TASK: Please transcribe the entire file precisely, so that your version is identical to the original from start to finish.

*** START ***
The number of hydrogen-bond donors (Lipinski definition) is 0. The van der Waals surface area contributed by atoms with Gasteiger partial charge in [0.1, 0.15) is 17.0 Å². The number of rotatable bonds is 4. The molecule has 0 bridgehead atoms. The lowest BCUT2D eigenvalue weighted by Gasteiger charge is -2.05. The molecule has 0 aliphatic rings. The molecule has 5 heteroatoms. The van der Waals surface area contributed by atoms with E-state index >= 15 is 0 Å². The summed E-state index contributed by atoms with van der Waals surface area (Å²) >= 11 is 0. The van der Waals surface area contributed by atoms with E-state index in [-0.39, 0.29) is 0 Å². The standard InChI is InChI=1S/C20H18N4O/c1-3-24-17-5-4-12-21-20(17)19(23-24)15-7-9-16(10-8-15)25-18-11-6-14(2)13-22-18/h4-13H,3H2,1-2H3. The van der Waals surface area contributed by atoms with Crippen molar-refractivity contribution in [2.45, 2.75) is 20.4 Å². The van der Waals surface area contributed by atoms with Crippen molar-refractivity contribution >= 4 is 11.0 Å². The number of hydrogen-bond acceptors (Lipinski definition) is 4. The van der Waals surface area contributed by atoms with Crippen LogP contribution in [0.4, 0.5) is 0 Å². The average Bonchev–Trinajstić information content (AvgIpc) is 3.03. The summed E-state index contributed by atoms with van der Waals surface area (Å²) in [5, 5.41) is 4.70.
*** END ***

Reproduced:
The number of hydrogen-bond donors (Lipinski definition) is 0. The van der Waals surface area contributed by atoms with Gasteiger partial charge in [0.1, 0.15) is 17.0 Å². The number of rotatable bonds is 4. The molecule has 0 bridgehead atoms. The lowest BCUT2D eigenvalue weighted by Gasteiger charge is -2.05. The molecule has 0 aliphatic rings. The molecule has 5 heteroatoms. The van der Waals surface area contributed by atoms with E-state index >= 15 is 0 Å². The summed E-state index contributed by atoms with van der Waals surface area (Å²) >= 11 is 0. The van der Waals surface area contributed by atoms with E-state index in [-0.39, 0.29) is 0 Å². The standard InChI is InChI=1S/C20H18N4O/c1-3-24-17-5-4-12-21-20(17)19(23-24)15-7-9-16(10-8-15)25-18-11-6-14(2)13-22-18/h4-13H,3H2,1-2H3. The van der Waals surface area contributed by atoms with Crippen molar-refractivity contribution in [2.45, 2.75) is 20.4 Å². The van der Waals surface area contributed by atoms with Crippen molar-refractivity contribution >= 4 is 11.0 Å². The number of hydrogen-bond acceptors (Lipinski definition) is 4. The van der Waals surface area contributed by atoms with Crippen LogP contribution in [0.4, 0.5) is 0 Å². The average Bonchev–Trinajstić information content (AvgIpc) is 3.03. The summed E-state index contributed by atoms with van der Waals surface area (Å²) in [5, 5.41) is 4.70.